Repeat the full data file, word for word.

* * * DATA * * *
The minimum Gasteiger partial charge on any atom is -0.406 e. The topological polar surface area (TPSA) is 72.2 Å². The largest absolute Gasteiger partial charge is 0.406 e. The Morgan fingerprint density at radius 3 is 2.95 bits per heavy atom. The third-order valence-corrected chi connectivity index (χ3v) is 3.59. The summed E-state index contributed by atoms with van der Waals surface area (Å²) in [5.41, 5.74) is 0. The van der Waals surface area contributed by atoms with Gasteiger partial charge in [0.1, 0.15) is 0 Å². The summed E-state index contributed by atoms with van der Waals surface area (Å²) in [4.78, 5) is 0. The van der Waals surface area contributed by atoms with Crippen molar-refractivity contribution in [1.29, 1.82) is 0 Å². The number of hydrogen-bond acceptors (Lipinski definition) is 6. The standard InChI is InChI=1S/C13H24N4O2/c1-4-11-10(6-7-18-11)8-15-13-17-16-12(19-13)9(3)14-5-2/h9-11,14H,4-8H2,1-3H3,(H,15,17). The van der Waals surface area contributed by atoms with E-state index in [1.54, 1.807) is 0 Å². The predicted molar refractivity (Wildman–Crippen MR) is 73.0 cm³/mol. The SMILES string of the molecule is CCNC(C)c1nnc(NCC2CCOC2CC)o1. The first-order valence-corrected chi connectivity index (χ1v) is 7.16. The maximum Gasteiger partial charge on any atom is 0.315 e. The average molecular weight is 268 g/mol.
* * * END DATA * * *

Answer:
The minimum Gasteiger partial charge on any atom is -0.406 e. The topological polar surface area (TPSA) is 72.2 Å². The largest absolute Gasteiger partial charge is 0.406 e. The Morgan fingerprint density at radius 3 is 2.95 bits per heavy atom. The third-order valence-corrected chi connectivity index (χ3v) is 3.59. The summed E-state index contributed by atoms with van der Waals surface area (Å²) in [5.41, 5.74) is 0. The van der Waals surface area contributed by atoms with Gasteiger partial charge in [0.1, 0.15) is 0 Å². The summed E-state index contributed by atoms with van der Waals surface area (Å²) in [4.78, 5) is 0. The van der Waals surface area contributed by atoms with Crippen molar-refractivity contribution in [1.29, 1.82) is 0 Å². The number of hydrogen-bond acceptors (Lipinski definition) is 6. The standard InChI is InChI=1S/C13H24N4O2/c1-4-11-10(6-7-18-11)8-15-13-17-16-12(19-13)9(3)14-5-2/h9-11,14H,4-8H2,1-3H3,(H,15,17). The van der Waals surface area contributed by atoms with E-state index in [1.54, 1.807) is 0 Å². The predicted molar refractivity (Wildman–Crippen MR) is 73.0 cm³/mol. The SMILES string of the molecule is CCNC(C)c1nnc(NCC2CCOC2CC)o1. The first-order valence-corrected chi connectivity index (χ1v) is 7.16. The maximum Gasteiger partial charge on any atom is 0.315 e. The average molecular weight is 268 g/mol.